This past Monday, I had already put in a full day on my newly-launched startup and was anticipating at least three more hours of work ahead of me. But at 5:30, I dropped everything and drove from Chapel Hill to Raleigh.

It wasn’t because I needed a break, or to see clients, or any kind of meeting. I went because I had been to the ExitEvent Startup Social several times and it had always been worth it. The Social on Monday was no exception.

The ExitEvent Startup Social is usually held the second or third Monday of every month in downtown Durham at the Neu Concepts office sace. On this particular Monday though, it was held for the second time at HUB Raleigh on Hillsborough Street in downtown Raleigh.

The Social usually draws 100 to 200 verified entrepreneurs and investors. And by verified I mean you have to sign up and be approved.

More on the value of verification later.

There were over 100 entrepreneurs in attendance at HUB Raleigh, drinking free beer and talking startup. Most of them had probably had days similar to mine, and appreciated the no agenda/no selling/no featured speaker theme.

Why would I abandon my work for this? Consider conversations I had at the event:

  • “Have you met such-and-such? He founded a company in your space.”
  • “How do you think recent developments at local startups X and Y will impact investment in our area?”
  • “Who designed your new website? We’re looking for a designer.”
  • “What’s going on with LAUNCH Chapel Hill?”
  • “How are things going at your company?”

You hear that last one a lot at various events, but at ExitEvent on Monday night that question was usually followed by a 15-minute discussion of progress, challenges, strategy, and feedback.

I asked other entrepreneurs why they were there. The most popular response was along the lines of “to stay connected to the startup community.”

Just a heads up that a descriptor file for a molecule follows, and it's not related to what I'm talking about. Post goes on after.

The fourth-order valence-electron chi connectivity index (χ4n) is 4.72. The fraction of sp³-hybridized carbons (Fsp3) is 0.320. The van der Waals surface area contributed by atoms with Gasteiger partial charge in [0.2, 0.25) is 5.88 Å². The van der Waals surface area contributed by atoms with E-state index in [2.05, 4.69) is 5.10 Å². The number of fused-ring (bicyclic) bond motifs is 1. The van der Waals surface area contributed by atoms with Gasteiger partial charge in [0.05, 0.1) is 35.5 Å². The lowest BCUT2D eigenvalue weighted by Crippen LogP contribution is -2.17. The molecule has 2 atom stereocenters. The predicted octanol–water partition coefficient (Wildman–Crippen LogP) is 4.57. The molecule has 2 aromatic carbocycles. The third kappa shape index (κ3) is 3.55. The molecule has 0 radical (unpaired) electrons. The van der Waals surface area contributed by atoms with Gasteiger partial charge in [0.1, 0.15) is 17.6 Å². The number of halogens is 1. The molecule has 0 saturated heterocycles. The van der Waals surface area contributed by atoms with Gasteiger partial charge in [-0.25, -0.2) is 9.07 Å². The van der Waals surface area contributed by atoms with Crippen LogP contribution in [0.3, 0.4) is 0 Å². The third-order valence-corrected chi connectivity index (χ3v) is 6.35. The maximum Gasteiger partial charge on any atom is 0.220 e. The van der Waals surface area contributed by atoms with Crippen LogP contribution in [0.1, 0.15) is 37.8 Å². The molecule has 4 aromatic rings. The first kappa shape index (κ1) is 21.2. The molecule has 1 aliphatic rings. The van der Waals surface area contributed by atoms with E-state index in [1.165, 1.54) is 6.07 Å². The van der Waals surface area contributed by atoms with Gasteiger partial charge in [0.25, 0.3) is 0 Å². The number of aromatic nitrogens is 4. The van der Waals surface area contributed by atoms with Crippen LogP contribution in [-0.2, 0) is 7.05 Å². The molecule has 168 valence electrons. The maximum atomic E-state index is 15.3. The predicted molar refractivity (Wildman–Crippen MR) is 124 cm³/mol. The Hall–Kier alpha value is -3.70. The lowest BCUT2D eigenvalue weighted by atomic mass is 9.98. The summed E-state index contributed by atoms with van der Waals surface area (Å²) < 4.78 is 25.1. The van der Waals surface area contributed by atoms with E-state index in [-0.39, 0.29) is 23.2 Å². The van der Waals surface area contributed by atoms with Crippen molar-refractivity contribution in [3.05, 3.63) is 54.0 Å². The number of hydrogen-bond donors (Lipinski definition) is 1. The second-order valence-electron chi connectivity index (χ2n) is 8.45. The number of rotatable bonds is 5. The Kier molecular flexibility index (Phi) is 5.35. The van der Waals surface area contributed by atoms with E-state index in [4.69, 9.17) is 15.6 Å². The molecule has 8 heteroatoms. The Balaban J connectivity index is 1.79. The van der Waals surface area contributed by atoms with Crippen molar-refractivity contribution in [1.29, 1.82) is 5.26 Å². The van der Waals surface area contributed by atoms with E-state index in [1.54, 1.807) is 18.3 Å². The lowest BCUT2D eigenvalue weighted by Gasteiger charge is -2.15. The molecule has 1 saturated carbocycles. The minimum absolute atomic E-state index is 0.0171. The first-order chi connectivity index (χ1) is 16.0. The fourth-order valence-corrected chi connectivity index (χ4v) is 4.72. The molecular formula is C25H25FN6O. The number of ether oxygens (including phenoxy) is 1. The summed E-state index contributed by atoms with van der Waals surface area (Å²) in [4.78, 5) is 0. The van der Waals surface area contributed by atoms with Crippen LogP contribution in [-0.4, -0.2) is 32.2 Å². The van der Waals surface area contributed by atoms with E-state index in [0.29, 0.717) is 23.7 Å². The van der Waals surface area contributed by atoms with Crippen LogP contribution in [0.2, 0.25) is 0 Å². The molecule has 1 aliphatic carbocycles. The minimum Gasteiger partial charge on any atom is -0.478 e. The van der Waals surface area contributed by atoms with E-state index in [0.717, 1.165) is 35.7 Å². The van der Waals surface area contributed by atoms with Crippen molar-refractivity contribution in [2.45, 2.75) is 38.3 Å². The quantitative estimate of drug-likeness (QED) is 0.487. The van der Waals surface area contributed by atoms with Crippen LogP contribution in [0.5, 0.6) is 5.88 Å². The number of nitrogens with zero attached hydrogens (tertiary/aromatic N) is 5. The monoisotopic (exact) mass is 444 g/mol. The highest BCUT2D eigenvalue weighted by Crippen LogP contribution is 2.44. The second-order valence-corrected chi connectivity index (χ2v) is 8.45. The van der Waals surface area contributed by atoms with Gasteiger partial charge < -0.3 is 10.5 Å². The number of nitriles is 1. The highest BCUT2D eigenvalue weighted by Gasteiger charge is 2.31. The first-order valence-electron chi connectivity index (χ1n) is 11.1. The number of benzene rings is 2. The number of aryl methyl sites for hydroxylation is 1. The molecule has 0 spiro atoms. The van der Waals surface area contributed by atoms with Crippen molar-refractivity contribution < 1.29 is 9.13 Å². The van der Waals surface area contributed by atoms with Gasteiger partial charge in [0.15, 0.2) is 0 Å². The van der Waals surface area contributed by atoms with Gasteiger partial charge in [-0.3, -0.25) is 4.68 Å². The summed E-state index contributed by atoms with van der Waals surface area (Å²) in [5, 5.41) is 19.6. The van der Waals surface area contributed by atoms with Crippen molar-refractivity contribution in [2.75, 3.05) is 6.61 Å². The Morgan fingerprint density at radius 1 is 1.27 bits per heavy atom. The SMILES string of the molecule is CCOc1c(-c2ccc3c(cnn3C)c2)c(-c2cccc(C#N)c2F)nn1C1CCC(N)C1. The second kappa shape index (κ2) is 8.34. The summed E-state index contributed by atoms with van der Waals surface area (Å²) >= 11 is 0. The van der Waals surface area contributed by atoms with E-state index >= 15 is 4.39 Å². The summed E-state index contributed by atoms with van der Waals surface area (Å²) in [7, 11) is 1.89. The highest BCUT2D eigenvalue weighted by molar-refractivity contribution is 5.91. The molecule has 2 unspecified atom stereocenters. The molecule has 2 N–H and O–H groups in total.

As an entrepreneur, connection to a community of entrepreneurs is irreplaceable. These connections help us grow a stronger startup community, which can bring more attention, more investment, and more new talent to the area. That’s good for everyone.

As a working startup founder, there’s also a more immediate value in being connected to an entrepreneurial community. Like most founders, I have a small team and am responsible for a variety of areas – from product development, to team building, to designing systems for scalability. I need feedback, constantly, about what works and what doesn’t, and I’m always looking for better ways of doing things. Input from other entrepreneurs can spur new ideas and reduce costly trial and error.

Entrepreneurs also need resources – team members, technology, and funding – and they needed it yesterday. Who knows where to get these things? Other entrepreneurs.

ExitEvent offers one of the best opportunities in the Triangle to make entrepreneurial connections. This is mostly due to the “verified” caveat I mentioned earlier. The Startup Social is limited to verified entrepreneurs and investors.

Most of the conversations I had were with current startup founders. And there was no agenda, so I got what I wanted out of it, and contributed what I could to it.

If you’re not convinced, just go to the next ExitEvent and talk to at least three people there. I think you’ll appreciate it as much as I do.

Editor’s note: Ann Johnston is founder of Local-Ventures, an online company that helps small businesses discover and purchase from quality local vendors. She can be reached at